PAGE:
Determine the total promotion budget

Determine the total promotion budget. One of the most difficult marketing decisions facing companies is how much to spend on promotion.

John Wanamaker, the convenience store expert, says “I know that half of my advertising goes to waste, but I don’t know which half it is.”

So it’s not surprising that companies and industries differ in the amount they spend on promotion. Promotional spending may account for 30% to 50% of sales in the cosmetics industry and only 10% to 20% in the industrial supplies industry.

Within a given industry, you can find companies that spend big and spend little on promotion. Philip Morris is a company that spends a lot of money on promotions.

When Philip Morris acquired Miller Brewing Company, and later the Seven-Up Company, Phillip Morris increased its promotion spending substantially. The additional advertising spending increased Miller’s market share from 4% to 19% in the following years.

How does a company determine its promotion budget? We will discuss four main methods used in preparing the promotion budget: the affordable method, the percentage-of-sales method, the competitive-parity method, and the goals-and-tasks method. (objective-and-task method).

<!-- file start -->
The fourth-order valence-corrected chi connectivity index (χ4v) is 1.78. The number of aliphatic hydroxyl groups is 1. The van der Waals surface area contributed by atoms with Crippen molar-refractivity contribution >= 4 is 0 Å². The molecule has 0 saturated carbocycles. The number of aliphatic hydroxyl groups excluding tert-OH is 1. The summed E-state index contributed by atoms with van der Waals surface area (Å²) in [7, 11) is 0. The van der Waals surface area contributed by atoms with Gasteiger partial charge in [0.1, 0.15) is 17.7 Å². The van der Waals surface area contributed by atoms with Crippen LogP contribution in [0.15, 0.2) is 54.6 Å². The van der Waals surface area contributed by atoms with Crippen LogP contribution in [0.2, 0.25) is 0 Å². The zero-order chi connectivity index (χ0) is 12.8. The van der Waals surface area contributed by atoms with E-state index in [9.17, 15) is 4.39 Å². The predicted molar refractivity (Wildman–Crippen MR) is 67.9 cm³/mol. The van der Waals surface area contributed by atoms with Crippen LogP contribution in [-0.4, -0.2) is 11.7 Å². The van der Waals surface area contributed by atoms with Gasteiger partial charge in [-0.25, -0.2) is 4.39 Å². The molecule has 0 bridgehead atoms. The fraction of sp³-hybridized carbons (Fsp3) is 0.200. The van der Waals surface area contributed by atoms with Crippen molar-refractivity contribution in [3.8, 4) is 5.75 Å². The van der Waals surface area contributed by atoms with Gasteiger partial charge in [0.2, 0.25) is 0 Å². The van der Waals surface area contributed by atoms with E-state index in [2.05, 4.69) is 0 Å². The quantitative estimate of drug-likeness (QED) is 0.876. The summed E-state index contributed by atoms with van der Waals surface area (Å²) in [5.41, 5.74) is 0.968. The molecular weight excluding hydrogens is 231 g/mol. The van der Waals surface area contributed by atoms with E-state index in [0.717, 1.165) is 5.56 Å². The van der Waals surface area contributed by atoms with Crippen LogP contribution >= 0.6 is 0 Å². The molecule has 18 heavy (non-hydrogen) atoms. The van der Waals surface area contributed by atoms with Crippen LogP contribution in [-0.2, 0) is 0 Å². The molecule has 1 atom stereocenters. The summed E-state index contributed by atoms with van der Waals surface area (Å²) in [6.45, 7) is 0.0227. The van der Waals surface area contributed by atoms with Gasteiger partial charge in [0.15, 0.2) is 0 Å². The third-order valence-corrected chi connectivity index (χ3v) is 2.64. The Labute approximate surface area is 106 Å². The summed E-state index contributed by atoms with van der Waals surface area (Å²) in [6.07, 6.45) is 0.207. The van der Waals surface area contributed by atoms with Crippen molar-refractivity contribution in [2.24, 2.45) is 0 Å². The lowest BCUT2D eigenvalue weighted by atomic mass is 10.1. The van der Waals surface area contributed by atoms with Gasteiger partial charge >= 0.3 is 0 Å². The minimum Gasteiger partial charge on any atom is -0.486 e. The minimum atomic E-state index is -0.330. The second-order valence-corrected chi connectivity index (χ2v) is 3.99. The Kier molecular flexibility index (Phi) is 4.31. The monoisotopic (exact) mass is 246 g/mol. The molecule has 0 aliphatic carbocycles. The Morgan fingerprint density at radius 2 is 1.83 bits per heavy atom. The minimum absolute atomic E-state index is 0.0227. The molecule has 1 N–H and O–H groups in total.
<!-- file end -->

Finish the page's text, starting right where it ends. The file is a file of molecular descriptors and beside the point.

1. Method According to Ability

Many companies set a promotion budget based on the ability of the company. One executive explained this method this way: “Why, this method is easy.

First, I went to the finance manager and asked him how much funding he could afford to give us this year. He said one and a half million dollars. Then the boss came up to me and asked how much. we have a lot to spend and I said “Oh, about a million and a half dollars”. 

The method according to ability ignores the role of promotion as an investment and the direct effect of promotion on sales volume. In addition, this method also causes the preparation of an erratic annual promotion budget, which makes planning long-term market communications difficult.

2. The Percentage of Sales Method